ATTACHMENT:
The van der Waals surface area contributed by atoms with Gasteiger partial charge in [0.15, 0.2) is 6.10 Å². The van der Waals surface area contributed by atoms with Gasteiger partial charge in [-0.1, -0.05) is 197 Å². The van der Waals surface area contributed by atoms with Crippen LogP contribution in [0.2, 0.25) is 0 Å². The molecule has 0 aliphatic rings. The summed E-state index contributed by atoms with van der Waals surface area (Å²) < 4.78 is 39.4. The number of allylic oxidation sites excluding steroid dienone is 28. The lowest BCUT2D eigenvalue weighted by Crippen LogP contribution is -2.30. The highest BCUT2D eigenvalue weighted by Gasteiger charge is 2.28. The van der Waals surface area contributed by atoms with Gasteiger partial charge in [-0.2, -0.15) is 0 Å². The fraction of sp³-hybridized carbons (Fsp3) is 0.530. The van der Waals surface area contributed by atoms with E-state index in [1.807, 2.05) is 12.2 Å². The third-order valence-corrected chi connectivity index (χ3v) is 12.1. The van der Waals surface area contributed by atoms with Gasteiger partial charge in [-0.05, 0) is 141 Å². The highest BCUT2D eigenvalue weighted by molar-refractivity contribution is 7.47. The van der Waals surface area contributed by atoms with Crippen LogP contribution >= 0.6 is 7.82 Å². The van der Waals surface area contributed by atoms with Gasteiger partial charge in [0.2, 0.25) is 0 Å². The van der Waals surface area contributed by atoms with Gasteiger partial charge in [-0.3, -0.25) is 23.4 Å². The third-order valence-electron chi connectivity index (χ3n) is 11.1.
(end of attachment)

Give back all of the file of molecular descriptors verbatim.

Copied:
The van der Waals surface area contributed by atoms with Gasteiger partial charge in [0.15, 0.2) is 6.10 Å². The van der Waals surface area contributed by atoms with Gasteiger partial charge in [-0.1, -0.05) is 197 Å². The van der Waals surface area contributed by atoms with Crippen LogP contribution in [0.2, 0.25) is 0 Å². The molecule has 0 aliphatic rings. The summed E-state index contributed by atoms with van der Waals surface area (Å²) < 4.78 is 39.4. The number of allylic oxidation sites excluding steroid dienone is 28. The lowest BCUT2D eigenvalue weighted by Crippen LogP contribution is -2.30. The highest BCUT2D eigenvalue weighted by Gasteiger charge is 2.28. The van der Waals surface area contributed by atoms with Gasteiger partial charge in [-0.2, -0.15) is 0 Å². The fraction of sp³-hybridized carbons (Fsp3) is 0.530. The van der Waals surface area contributed by atoms with E-state index in [1.807, 2.05) is 12.2 Å². The third-order valence-corrected chi connectivity index (χ3v) is 12.1. The van der Waals surface area contributed by atoms with Gasteiger partial charge in [-0.05, 0) is 141 Å². The highest BCUT2D eigenvalue weighted by molar-refractivity contribution is 7.47. The van der Waals surface area contributed by atoms with Crippen LogP contribution >= 0.6 is 7.82 Å². The van der Waals surface area contributed by atoms with Gasteiger partial charge in [0.2, 0.25) is 0 Å². The van der Waals surface area contributed by atoms with Gasteiger partial charge in [-0.3, -0.25) is 23.4 Å². The third-order valence-electron chi connectivity index (χ3n) is 11.1.